Of course, things unravel fast, and the book which is the gateway between the two universes pulls our heroine back into her childhood world. But dear Lord, what a mess ensues. Hit men with Balkan accents kidnap our heroine, who crossed over accompanied by what used to be a one-handed boy and a pretty girl who were her best friends in the "alternate" reality and who have now transmogrified into a reincarnation of an old soldier once loyal to her father and a yellow Labrador, and they travel through a North America peopled by mammoth-hunting yellow-haired savages who wander the continent singing verses by William Blake. In the meantime, back in Roumania, the Baroness Ceaucescu is busy evading debt collectors, police, and the German mafia in Roumania, while indulging in the occasional murder, trying to grab our princess-heroine for her own nefarious but never clearly stated goals, and clinging to a magical tourmaline which makes people love you. (In fact, this seems to be the main story, after all, because in the flap blurb we are told that this particular tale will be continued in 2006 with a book called "The Tourmaline")

Confused yet...?

It isn't that I hated it. It isn't even that I disliked it in a major way, despite the occasional clunkiness of dialogue and the apparent conviction of the author that the reader was approaching A Princess of Roumania with a background knowledge of a history which never existed except in the author's own head. It's just that this is a book in which Nothing Really Happens, at least nothing that I can understand, or relate to, or care about. Paul Park's protagonists just haven't graduated to making me care what happens to them.

I know what he is trying to do -- he is trying to write contemporary fantasy, magic realism, whatever they call it these days. But fantasy and reality, even just plain fiction and reality, are two very different things -- and frankly I don't particularly want to read about the intimate details of Miranda's bodily functions when they seem to serve no particular purpose other than to jump and down and scream, "look, we're here, we are the details that are so very real that this book can't possibly be pure fantasy." In a book, things that happen, things that are said, need to have a role and a function and they need to be vitally important to the story -- otherwise, however brilliant they are, they have no place. The author himself is dimly aware of this fact; his protagonist says, at one point,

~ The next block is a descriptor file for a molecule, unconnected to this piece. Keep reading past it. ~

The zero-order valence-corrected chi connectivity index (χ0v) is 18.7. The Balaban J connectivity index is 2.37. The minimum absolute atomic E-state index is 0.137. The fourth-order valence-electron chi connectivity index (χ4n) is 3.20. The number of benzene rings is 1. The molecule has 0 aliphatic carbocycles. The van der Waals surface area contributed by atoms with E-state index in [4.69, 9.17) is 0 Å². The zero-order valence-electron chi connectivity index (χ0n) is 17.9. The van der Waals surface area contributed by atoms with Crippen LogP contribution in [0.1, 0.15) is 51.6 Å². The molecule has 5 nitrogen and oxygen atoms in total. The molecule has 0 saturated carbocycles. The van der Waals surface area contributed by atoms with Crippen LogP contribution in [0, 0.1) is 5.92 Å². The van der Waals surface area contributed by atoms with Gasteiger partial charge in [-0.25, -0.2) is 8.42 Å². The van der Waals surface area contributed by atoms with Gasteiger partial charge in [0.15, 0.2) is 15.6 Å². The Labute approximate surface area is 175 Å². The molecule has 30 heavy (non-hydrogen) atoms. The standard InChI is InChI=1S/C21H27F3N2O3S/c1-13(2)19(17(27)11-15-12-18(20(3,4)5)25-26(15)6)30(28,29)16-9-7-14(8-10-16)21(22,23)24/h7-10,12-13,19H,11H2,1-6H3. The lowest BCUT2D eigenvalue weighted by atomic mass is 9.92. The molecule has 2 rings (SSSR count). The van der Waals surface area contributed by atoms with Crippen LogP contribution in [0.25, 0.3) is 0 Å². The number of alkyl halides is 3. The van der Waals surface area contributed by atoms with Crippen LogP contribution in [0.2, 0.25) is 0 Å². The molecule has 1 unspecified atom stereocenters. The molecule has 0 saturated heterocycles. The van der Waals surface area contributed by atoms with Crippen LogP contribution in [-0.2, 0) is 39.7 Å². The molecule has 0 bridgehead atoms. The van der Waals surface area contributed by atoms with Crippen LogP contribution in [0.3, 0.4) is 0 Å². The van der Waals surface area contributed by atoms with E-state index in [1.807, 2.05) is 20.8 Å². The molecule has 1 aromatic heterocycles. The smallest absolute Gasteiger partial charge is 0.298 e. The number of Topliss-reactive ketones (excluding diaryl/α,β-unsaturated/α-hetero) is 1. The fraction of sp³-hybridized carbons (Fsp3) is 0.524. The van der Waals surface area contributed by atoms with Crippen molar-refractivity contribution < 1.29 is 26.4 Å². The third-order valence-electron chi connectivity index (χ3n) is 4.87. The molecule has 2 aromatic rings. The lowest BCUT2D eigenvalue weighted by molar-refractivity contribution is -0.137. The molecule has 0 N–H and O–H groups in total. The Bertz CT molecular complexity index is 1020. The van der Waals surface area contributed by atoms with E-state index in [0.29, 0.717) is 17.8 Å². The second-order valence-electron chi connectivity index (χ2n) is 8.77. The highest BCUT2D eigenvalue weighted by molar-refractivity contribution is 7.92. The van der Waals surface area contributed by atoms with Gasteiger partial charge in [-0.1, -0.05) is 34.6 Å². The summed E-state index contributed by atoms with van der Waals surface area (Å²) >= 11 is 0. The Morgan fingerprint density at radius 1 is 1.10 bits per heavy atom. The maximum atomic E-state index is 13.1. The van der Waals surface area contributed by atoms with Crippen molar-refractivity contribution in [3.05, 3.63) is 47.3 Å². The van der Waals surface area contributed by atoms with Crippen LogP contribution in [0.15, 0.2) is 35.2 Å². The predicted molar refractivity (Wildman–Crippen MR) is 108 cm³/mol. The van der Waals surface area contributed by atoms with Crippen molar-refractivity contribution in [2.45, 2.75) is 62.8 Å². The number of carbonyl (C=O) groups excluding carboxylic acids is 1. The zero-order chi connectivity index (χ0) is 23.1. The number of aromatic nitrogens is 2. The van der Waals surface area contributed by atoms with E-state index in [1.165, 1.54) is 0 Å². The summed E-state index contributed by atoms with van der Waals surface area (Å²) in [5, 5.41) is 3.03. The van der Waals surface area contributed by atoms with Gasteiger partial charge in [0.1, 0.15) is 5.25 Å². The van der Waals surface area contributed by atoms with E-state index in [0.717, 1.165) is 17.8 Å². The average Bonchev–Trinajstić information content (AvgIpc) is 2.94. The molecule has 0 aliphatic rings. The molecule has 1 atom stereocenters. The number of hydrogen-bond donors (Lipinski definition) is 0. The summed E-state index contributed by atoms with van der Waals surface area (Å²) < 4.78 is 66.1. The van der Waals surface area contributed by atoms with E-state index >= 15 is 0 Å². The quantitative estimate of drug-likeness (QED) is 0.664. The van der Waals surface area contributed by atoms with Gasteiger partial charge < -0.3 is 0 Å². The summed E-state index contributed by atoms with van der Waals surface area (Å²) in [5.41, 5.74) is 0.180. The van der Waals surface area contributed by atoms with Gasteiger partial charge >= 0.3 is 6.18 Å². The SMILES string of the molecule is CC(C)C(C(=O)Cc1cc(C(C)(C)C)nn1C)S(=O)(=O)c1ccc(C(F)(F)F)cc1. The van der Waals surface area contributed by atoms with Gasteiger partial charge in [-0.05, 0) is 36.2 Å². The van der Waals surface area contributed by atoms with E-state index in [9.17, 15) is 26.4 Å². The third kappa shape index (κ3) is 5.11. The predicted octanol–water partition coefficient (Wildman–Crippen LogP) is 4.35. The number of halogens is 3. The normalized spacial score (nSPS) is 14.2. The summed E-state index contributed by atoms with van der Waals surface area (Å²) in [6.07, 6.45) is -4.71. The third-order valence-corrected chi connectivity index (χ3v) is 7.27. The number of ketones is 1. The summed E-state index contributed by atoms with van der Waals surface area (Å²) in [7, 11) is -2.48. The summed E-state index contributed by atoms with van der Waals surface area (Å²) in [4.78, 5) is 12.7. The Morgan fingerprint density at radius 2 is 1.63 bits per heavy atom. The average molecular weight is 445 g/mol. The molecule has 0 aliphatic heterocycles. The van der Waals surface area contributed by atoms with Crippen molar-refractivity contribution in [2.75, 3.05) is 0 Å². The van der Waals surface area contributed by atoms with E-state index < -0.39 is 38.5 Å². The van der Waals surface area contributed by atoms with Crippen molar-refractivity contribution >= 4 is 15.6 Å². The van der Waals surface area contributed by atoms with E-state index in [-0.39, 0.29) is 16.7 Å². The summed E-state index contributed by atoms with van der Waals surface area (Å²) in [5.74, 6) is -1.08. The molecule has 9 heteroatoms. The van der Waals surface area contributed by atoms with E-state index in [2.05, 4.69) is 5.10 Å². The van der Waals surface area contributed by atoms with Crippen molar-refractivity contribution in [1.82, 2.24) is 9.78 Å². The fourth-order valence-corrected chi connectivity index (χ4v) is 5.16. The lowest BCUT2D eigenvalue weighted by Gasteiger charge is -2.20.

"In books you always know the rules. Or at least if there were rules you could learn them. That's the difference between stories and real life, I thought. But maybe nothing real ever makes sense, ever feels like home. Understanding it won't help. That's what I mean."
What he is trying to do is write a book that doesn't want to be a book, a fiction that wants to be reality. It doesn't work, for me. This whole book, in fact, feels like it's a confused and very dream-like preamble to the Real Story that is to follow, the book called "The Tourmaline," but that second book, on the strength of having read this first one, is not something I'll be breathlessly waiting for.

Don't take my word for it, if you don't care to -- people of the likes of Ursula K. Le Guin, Jonathan Lethem, John Crowley, Kim Stanley Robinson and Karen Joy Fowler all seem to have loved it, according to the blurbs that thickly cover the dust jacket. Opinions are subjective, after all you may love it too. But as far as I am concerned, I prefer my fiction to have rules -- and as for real life, I'll live that outside the covers of a book.

Copyright © 2006 Alma A. Hromic

Alma A. Hromic, addicted (in random order) to coffee, chocolate and books, has a constant and chronic problem of "too many books, not enough bookshelves." When not collecting more books and avidly reading them (with a cup of coffee at hand), she keeps busy writing her own. Her international success, The Secrets of Jin Shei, has been translated into ten languages worldwide, and its follow-up, Embers of Heaven, is coming out in 2006. She is also the author of the fantasy duology The Hidden Queen and Changer of Days, and is currently working on a new YA trilogy to be released in the winter of 2006.